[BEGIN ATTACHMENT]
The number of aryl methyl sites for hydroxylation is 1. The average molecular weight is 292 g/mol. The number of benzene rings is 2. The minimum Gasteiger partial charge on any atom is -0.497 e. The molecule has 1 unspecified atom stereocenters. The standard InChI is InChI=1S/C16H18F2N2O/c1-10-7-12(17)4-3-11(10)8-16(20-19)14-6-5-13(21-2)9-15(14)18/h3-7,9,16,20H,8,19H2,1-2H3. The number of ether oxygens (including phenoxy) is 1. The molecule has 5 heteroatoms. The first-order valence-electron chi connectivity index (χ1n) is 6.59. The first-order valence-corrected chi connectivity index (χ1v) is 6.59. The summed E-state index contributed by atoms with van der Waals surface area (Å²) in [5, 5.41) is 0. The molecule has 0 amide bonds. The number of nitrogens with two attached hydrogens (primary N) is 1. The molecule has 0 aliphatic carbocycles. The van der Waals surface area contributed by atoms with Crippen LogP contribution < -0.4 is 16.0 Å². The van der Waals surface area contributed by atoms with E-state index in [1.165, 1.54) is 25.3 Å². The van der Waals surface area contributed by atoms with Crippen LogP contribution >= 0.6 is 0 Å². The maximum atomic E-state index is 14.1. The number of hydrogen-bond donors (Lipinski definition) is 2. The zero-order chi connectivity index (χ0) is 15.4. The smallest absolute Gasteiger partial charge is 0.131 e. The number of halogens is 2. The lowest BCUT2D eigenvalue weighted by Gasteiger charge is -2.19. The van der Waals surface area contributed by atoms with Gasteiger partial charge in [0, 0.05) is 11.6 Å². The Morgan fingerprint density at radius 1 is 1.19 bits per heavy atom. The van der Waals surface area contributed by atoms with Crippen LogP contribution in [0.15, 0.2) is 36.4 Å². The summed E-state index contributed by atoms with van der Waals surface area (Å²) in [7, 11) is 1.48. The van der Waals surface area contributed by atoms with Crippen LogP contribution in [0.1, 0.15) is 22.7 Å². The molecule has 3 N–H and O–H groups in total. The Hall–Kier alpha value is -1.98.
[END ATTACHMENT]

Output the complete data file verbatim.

The number of aryl methyl sites for hydroxylation is 1. The average molecular weight is 292 g/mol. The number of benzene rings is 2. The minimum Gasteiger partial charge on any atom is -0.497 e. The molecule has 1 unspecified atom stereocenters. The standard InChI is InChI=1S/C16H18F2N2O/c1-10-7-12(17)4-3-11(10)8-16(20-19)14-6-5-13(21-2)9-15(14)18/h3-7,9,16,20H,8,19H2,1-2H3. The number of ether oxygens (including phenoxy) is 1. The molecule has 5 heteroatoms. The first-order valence-electron chi connectivity index (χ1n) is 6.59. The first-order valence-corrected chi connectivity index (χ1v) is 6.59. The summed E-state index contributed by atoms with van der Waals surface area (Å²) in [5, 5.41) is 0. The molecule has 0 amide bonds. The number of nitrogens with two attached hydrogens (primary N) is 1. The molecule has 0 aliphatic carbocycles. The van der Waals surface area contributed by atoms with Crippen LogP contribution < -0.4 is 16.0 Å². The van der Waals surface area contributed by atoms with E-state index in [1.165, 1.54) is 25.3 Å². The van der Waals surface area contributed by atoms with Crippen LogP contribution >= 0.6 is 0 Å². The maximum atomic E-state index is 14.1. The number of hydrogen-bond donors (Lipinski definition) is 2. The zero-order chi connectivity index (χ0) is 15.4. The smallest absolute Gasteiger partial charge is 0.131 e. The number of halogens is 2. The lowest BCUT2D eigenvalue weighted by Gasteiger charge is -2.19. The van der Waals surface area contributed by atoms with Gasteiger partial charge in [0, 0.05) is 11.6 Å². The Morgan fingerprint density at radius 1 is 1.19 bits per heavy atom. The van der Waals surface area contributed by atoms with Crippen LogP contribution in [0.15, 0.2) is 36.4 Å². The summed E-state index contributed by atoms with van der Waals surface area (Å²) in [7, 11) is 1.48. The van der Waals surface area contributed by atoms with Crippen LogP contribution in [0.1, 0.15) is 22.7 Å². The molecule has 3 N–H and O–H groups in total. The Hall–Kier alpha value is -1.98.